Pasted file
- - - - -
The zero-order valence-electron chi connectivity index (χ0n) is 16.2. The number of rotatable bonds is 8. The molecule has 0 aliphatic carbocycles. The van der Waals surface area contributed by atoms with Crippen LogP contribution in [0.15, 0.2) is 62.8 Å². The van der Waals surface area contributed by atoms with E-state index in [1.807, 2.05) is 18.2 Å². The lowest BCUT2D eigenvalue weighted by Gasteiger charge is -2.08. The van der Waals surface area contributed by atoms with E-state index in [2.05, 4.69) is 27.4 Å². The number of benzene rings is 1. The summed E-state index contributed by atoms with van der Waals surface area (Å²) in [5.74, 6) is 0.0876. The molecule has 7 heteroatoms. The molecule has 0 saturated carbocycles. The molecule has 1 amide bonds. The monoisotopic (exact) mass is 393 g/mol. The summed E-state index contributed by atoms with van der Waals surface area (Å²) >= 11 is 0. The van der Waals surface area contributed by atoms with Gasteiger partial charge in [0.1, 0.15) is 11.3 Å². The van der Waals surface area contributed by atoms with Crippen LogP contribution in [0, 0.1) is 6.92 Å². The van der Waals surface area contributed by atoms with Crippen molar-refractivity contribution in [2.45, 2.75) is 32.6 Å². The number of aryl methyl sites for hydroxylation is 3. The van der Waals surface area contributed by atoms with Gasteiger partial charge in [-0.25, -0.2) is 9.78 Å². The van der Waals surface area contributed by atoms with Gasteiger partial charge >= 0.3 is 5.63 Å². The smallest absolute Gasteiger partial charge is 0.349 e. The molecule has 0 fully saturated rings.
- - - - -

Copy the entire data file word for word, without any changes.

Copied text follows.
The zero-order valence-electron chi connectivity index (χ0n) is 16.2. The number of rotatable bonds is 8. The molecule has 0 aliphatic carbocycles. The van der Waals surface area contributed by atoms with Crippen LogP contribution in [0.15, 0.2) is 62.8 Å². The van der Waals surface area contributed by atoms with E-state index in [1.807, 2.05) is 18.2 Å². The lowest BCUT2D eigenvalue weighted by Gasteiger charge is -2.08. The van der Waals surface area contributed by atoms with E-state index in [2.05, 4.69) is 27.4 Å². The number of benzene rings is 1. The summed E-state index contributed by atoms with van der Waals surface area (Å²) in [5.74, 6) is 0.0876. The molecule has 7 heteroatoms. The molecule has 0 saturated carbocycles. The molecule has 1 amide bonds. The monoisotopic (exact) mass is 393 g/mol. The summed E-state index contributed by atoms with van der Waals surface area (Å²) >= 11 is 0. The van der Waals surface area contributed by atoms with Gasteiger partial charge in [0.1, 0.15) is 11.3 Å². The van der Waals surface area contributed by atoms with Crippen LogP contribution in [0, 0.1) is 6.92 Å². The van der Waals surface area contributed by atoms with Crippen molar-refractivity contribution in [2.45, 2.75) is 32.6 Å². The number of aryl methyl sites for hydroxylation is 3. The van der Waals surface area contributed by atoms with Gasteiger partial charge in [-0.25, -0.2) is 9.78 Å². The van der Waals surface area contributed by atoms with Gasteiger partial charge >= 0.3 is 5.63 Å². The smallest absolute Gasteiger partial charge is 0.349 e. The molecule has 0 fully saturated rings.